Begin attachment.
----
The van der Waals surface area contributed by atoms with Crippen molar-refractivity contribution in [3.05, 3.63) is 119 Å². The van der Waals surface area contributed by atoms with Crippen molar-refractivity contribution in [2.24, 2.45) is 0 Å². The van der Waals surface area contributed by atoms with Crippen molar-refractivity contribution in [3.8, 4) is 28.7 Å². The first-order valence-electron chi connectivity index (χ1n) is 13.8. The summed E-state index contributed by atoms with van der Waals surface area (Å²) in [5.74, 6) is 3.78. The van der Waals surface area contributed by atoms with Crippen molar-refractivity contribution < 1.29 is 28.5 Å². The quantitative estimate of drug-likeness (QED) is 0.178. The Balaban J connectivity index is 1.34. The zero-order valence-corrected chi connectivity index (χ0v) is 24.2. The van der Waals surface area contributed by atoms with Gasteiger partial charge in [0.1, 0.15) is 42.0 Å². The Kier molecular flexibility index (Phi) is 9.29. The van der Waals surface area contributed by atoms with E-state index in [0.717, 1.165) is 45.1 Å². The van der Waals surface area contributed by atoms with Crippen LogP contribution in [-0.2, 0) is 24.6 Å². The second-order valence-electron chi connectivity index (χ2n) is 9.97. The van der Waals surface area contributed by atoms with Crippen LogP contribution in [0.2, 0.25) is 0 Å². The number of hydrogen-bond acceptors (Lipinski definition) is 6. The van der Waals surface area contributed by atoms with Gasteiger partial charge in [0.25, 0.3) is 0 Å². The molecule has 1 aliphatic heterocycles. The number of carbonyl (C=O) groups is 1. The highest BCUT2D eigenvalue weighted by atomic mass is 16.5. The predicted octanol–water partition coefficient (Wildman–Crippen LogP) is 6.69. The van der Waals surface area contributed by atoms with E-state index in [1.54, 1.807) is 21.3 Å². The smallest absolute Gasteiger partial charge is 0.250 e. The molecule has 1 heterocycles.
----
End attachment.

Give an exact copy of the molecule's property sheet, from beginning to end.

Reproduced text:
The van der Waals surface area contributed by atoms with Crippen molar-refractivity contribution in [3.05, 3.63) is 119 Å². The van der Waals surface area contributed by atoms with Crippen molar-refractivity contribution in [2.24, 2.45) is 0 Å². The van der Waals surface area contributed by atoms with Crippen molar-refractivity contribution in [3.8, 4) is 28.7 Å². The first-order valence-electron chi connectivity index (χ1n) is 13.8. The summed E-state index contributed by atoms with van der Waals surface area (Å²) in [5.74, 6) is 3.78. The van der Waals surface area contributed by atoms with Crippen molar-refractivity contribution < 1.29 is 28.5 Å². The quantitative estimate of drug-likeness (QED) is 0.178. The Balaban J connectivity index is 1.34. The zero-order valence-corrected chi connectivity index (χ0v) is 24.2. The van der Waals surface area contributed by atoms with Gasteiger partial charge in [0.1, 0.15) is 42.0 Å². The Kier molecular flexibility index (Phi) is 9.29. The van der Waals surface area contributed by atoms with E-state index in [0.717, 1.165) is 45.1 Å². The van der Waals surface area contributed by atoms with Crippen LogP contribution in [-0.2, 0) is 24.6 Å². The second-order valence-electron chi connectivity index (χ2n) is 9.97. The van der Waals surface area contributed by atoms with Crippen LogP contribution in [0.2, 0.25) is 0 Å². The number of hydrogen-bond acceptors (Lipinski definition) is 6. The van der Waals surface area contributed by atoms with Gasteiger partial charge in [0.25, 0.3) is 0 Å². The molecule has 1 aliphatic heterocycles. The number of carbonyl (C=O) groups is 1. The highest BCUT2D eigenvalue weighted by atomic mass is 16.5. The predicted octanol–water partition coefficient (Wildman–Crippen LogP) is 6.69. The van der Waals surface area contributed by atoms with E-state index in [1.54, 1.807) is 21.3 Å². The smallest absolute Gasteiger partial charge is 0.250 e. The molecule has 1 heterocycles.